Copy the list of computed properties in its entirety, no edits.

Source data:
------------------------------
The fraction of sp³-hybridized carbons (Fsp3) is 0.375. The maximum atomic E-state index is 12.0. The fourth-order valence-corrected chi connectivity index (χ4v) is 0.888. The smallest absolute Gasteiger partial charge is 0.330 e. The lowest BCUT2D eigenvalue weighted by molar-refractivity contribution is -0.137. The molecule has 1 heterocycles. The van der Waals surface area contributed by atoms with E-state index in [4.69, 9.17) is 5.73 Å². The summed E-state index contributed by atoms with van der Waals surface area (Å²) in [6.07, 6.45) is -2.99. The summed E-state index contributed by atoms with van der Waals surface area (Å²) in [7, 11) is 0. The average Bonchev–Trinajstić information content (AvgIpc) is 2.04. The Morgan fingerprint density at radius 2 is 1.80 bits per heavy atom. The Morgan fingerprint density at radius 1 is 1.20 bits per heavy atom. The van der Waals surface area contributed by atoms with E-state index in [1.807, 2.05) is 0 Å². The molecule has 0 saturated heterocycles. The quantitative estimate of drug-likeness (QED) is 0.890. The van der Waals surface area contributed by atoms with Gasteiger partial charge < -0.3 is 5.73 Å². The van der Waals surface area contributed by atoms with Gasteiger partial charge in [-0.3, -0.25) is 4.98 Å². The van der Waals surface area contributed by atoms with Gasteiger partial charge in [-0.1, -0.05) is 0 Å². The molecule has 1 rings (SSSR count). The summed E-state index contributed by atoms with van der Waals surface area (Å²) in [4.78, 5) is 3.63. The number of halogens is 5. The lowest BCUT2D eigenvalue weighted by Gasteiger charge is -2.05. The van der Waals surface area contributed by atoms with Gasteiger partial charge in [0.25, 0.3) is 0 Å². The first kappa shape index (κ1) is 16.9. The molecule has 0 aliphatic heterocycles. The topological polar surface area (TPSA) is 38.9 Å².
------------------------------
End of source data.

The fraction of sp³-hybridized carbons (Fsp3) is 0.375. The maximum atomic E-state index is 12.0. The fourth-order valence-corrected chi connectivity index (χ4v) is 0.888. The smallest absolute Gasteiger partial charge is 0.330 e. The lowest BCUT2D eigenvalue weighted by molar-refractivity contribution is -0.137. The molecule has 1 heterocycles. The van der Waals surface area contributed by atoms with E-state index in [4.69, 9.17) is 5.73 Å². The summed E-state index contributed by atoms with van der Waals surface area (Å²) in [6.07, 6.45) is -2.99. The summed E-state index contributed by atoms with van der Waals surface area (Å²) in [7, 11) is 0. The average Bonchev–Trinajstić information content (AvgIpc) is 2.04. The Morgan fingerprint density at radius 2 is 1.80 bits per heavy atom. The Morgan fingerprint density at radius 1 is 1.20 bits per heavy atom. The van der Waals surface area contributed by atoms with E-state index in [1.807, 2.05) is 0 Å². The molecule has 0 saturated heterocycles. The quantitative estimate of drug-likeness (QED) is 0.890. The van der Waals surface area contributed by atoms with Gasteiger partial charge < -0.3 is 5.73 Å². The van der Waals surface area contributed by atoms with Gasteiger partial charge in [-0.3, -0.25) is 4.98 Å². The van der Waals surface area contributed by atoms with Gasteiger partial charge in [-0.1, -0.05) is 0 Å². The molecule has 1 rings (SSSR count). The summed E-state index contributed by atoms with van der Waals surface area (Å²) in [4.78, 5) is 3.63. The number of halogens is 5. The lowest BCUT2D eigenvalue weighted by Gasteiger charge is -2.05. The van der Waals surface area contributed by atoms with Gasteiger partial charge in [0.25, 0.3) is 0 Å². The first kappa shape index (κ1) is 16.9. The molecule has 0 aliphatic heterocycles. The topological polar surface area (TPSA) is 38.9 Å².